How clever are you?

posted
14-Nov-09, 14:21
edited about 24 seconds later
Avatar for Keenbean
posted about 10 years ago
Since I started my PhD my friends and family seem to think I am a complete genius, as does anyone else I mention the PhD thing to. But I don't actually think you need to be amazingly smart to do a PhD....hardworking and dedicated with a thirst for knowledge, yes, but not necessarily amazingly intelligent. I'm not saying that most people who do PhDs are not clever of course, I just don't think that it's highest up on the list of requirements for a PhD student. What do you think? KB
posted
14-Nov-09, 14:49
Avatar for Stubblejumper
posted about 10 years ago
You are absolutely right, Keenbean. Intelligent, definitely. Genius, no way. It's so much more about determination and perseverance. This is what I've been telling my two teenaged girls since I started my PhD studies. Now that I'm done, they think I'm a hero (that will wear off soon enough, so I'm milking it for all I can). A PhD to people without a PhD might seem the result of freakish smarts, but people who have attempted or completed one know that it takes stubborness and an arrogant belief that "I have something to contribute" to academe.;-)
posted
14-Nov-09, 15:07
edited about 25 seconds later
Avatar for BilboBaggins
posted about 10 years ago
I think it's totally about determination about perseverance too. It's a very long slog doing a PhD, particularly if like me you're doing it part-time over 6 years. It's incredibly tempting to give up, oh so many times. The hard thing is to keep going, on and on and on. That doesn't require masses of intelligence, but it sure requires sticking power.
posted
14-Nov-09, 15:24
by Maria1
Avatar for Maria1
posted about 10 years ago
Completely agree with the posts below. I am not particularly clever, articulate or knowledgeable. However, I am determined, prepared to make sacrifices, and hugely critical of my own work. I will hammer away at it until my work is of an excellent standard.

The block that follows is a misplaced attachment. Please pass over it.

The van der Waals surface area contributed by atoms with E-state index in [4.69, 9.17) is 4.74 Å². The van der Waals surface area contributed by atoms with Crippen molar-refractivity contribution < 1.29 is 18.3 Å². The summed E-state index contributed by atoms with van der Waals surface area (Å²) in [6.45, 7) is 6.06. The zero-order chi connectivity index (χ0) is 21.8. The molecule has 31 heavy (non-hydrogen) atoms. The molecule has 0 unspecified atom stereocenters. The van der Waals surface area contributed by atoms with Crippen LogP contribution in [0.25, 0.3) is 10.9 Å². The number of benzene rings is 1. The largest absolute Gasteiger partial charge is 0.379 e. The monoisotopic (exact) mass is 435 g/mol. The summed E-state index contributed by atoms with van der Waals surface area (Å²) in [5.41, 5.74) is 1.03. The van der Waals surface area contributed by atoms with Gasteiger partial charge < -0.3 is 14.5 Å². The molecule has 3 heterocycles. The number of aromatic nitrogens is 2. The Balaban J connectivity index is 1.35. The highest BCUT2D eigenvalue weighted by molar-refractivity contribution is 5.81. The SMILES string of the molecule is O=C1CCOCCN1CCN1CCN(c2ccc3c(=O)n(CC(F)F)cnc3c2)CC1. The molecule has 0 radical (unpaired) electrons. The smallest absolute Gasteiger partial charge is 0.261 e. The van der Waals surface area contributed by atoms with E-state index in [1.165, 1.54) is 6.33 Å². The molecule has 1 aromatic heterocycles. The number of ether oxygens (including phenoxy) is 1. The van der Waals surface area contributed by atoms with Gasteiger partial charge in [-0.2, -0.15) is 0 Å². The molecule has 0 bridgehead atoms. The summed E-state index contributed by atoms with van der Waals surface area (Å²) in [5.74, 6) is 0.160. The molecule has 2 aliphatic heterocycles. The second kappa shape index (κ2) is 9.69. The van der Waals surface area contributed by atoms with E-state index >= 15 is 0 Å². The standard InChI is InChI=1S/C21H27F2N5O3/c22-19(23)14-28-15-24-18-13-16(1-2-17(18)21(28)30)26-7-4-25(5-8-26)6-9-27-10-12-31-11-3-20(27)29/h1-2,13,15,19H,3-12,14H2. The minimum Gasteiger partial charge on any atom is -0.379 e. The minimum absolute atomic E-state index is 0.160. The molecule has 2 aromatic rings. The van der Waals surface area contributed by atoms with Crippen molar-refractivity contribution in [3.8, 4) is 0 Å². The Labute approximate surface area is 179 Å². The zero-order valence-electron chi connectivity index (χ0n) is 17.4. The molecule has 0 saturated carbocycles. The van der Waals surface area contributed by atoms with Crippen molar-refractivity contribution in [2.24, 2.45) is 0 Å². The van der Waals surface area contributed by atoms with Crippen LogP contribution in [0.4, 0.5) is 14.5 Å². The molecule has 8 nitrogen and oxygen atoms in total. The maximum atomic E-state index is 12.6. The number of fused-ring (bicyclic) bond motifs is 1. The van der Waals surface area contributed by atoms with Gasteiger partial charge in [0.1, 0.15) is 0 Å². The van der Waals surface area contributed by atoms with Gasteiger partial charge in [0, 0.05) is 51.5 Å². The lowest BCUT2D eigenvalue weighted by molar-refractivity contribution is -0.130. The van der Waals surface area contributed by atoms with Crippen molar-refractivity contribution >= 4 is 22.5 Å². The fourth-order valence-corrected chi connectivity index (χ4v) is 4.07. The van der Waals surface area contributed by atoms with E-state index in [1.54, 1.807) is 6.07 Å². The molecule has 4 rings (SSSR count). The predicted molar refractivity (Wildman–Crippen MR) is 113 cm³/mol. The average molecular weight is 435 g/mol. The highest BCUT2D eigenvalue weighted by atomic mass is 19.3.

posted
14-Nov-09, 17:05
edited about 26 seconds later
by Eska
Avatar for Eska
posted about 10 years ago
I know a few people who are not so bright who have PhDs; from what I've seen it's about grim determination and hanging on like a barnacle against all the odds more than anything else.
posted
14-Nov-09, 17:30
Avatar for Magictime
posted about 10 years ago
Depends on the topic you're researching though, surely? Some ideas are just very, very hard to get your head around. 'Plugging away' might get the donkey work done, but it's not going to enable you to critically engage with complex theories and arguments - either you're capable of thinking on that level or you're not.

(NB I'm not trying to make a hard subject/soft subject distinction here - I'm sure people are wrestling with some brain-achingly difficult ideas right across the board!)

posted
14-Nov-09, 17:36
by Eska
Avatar for Eska
posted about 10 years ago
Hmm I see what you mean Magic. The individual I was thinking of particularly took 12 years to complete, and only worked a few hours per week. He really struggled with concepts etc.
posted
14-Nov-09, 17:58
edited about 16 seconds later
Avatar for Keenbean
posted about 10 years ago